New York Law Journal, December 21, 2007
Similar to the eWeek post above, this article reiterates the lack of e-discovery compliance. According to H. Christopher Boehning of Paul, Weiss, Rifkind, Wharton & Garrison, cases today are commonly being dismissed or companies heavily sanctioned based on the loss of electronic evidence.
As discussed in this article, “the short-term burdens of complying [with the e-discovery amendments to the Federal Rules of Civil Procedure] are reflected in several recent surveys. Some of the findings:
- Almost 55 percent of the 140 in-house counsel surveyed by the e-discovery consultant Lexakos said their companies needed to spend more time developing e-discovery and litigation readiness plans.
- Fifty two percent of these same respondents agreed that they had to improve their litigation hold procedures, which require companies to preserve all data that may relate to a legal action involving the company. And almost half expressed the need to develop a process to segregate privileged communications and thus avoid high document review costs.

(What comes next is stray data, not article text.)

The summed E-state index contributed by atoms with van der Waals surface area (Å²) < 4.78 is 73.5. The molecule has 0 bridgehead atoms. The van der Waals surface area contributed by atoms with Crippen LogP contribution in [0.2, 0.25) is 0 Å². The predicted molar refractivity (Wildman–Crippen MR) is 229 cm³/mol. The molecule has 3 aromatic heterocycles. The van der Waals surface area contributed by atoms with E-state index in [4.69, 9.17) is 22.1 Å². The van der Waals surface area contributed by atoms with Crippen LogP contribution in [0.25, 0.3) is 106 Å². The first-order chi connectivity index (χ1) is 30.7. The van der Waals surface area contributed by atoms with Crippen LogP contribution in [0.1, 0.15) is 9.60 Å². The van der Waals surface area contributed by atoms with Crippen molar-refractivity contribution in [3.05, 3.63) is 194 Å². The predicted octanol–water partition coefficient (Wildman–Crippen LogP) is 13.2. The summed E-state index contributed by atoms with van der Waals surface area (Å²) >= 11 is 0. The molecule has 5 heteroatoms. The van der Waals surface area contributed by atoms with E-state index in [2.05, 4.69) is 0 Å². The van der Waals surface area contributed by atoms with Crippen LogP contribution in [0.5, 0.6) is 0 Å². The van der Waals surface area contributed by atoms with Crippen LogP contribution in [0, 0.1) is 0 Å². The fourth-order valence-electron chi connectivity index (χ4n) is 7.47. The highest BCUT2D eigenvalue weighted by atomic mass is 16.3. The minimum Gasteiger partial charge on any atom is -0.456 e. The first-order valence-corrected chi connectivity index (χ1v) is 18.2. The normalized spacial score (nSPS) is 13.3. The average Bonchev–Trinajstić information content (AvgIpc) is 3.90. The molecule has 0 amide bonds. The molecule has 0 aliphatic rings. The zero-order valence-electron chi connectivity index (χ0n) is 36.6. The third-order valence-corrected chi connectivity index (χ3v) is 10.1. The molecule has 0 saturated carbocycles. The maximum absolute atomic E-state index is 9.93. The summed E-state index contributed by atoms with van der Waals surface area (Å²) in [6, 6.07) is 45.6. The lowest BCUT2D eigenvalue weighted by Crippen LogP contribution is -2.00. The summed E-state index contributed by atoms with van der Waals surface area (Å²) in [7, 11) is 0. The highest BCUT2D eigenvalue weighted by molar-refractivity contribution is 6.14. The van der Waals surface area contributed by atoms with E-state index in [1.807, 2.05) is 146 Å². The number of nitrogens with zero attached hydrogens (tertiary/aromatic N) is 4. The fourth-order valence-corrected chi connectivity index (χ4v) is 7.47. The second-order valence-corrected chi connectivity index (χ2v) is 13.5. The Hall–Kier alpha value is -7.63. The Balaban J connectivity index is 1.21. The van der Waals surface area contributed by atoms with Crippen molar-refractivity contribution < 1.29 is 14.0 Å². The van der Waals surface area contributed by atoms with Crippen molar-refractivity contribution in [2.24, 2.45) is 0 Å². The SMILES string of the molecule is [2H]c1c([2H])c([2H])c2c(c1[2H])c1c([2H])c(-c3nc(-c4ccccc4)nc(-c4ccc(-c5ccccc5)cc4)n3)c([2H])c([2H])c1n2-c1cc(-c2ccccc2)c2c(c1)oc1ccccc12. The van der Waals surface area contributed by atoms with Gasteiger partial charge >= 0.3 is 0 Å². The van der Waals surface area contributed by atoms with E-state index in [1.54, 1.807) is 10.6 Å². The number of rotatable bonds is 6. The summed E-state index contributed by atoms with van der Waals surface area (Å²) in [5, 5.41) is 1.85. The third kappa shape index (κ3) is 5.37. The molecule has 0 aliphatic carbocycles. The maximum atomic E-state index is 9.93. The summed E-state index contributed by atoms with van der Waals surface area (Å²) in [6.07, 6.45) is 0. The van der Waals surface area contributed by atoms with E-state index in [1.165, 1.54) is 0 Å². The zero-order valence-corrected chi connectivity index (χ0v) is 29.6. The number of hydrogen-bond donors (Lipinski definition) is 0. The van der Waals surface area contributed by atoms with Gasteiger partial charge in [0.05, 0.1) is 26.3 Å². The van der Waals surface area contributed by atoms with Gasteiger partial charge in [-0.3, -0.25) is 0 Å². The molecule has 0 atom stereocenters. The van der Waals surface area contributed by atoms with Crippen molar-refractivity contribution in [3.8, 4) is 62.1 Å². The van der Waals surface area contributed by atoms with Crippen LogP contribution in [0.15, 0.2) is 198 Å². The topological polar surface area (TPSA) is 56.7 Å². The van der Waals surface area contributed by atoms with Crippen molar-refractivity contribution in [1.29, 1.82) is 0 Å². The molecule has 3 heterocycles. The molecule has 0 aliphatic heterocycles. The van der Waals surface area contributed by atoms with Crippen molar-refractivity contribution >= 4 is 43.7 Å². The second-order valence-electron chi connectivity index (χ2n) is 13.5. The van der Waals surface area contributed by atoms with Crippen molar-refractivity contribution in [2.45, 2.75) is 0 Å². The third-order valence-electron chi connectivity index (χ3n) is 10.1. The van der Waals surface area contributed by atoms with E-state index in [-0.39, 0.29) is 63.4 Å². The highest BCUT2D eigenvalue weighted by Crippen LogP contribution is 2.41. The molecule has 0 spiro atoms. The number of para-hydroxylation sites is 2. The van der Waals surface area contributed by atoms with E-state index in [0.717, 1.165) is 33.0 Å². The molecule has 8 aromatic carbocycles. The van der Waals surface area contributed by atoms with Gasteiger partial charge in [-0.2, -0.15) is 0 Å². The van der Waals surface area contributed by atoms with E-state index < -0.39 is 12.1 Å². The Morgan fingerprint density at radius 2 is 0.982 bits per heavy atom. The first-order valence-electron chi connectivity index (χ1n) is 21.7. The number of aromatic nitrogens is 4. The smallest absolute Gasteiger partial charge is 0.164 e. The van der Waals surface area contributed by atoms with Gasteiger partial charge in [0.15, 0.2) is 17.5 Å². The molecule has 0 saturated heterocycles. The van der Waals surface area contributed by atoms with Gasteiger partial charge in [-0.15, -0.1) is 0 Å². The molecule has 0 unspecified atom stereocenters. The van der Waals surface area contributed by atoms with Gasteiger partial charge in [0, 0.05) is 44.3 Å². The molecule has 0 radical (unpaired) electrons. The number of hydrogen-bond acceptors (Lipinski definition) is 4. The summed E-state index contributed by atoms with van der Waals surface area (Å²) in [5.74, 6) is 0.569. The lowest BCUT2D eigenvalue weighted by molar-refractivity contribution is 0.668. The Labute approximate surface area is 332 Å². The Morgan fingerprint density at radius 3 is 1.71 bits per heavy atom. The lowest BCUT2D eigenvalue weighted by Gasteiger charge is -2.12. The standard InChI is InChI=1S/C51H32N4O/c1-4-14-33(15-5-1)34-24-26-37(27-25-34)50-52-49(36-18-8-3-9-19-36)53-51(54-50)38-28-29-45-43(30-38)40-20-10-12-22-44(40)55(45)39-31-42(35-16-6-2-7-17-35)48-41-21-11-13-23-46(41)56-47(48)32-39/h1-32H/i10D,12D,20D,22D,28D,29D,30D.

- Of the 76 people surveyed by Lexis Nexis at the Association of Corporate Counsel’s annual meeting, 44 percent said that their companies had not been prepared for the new rules. Although 61 percent said they were now very or somewhat confident that they were fully compliant, 30 percent still said that they were not very confident and 5 percent not at all confident.
- Twenty seven percent of respondents to a litigation trends survey released earlier this year by Fulbright & Jaworski said that the rules have made handling of e-discovery issues in federal litigation more difficult. Eighteen percent said they have made the process at least somewhat easier. The remainder detected no change.”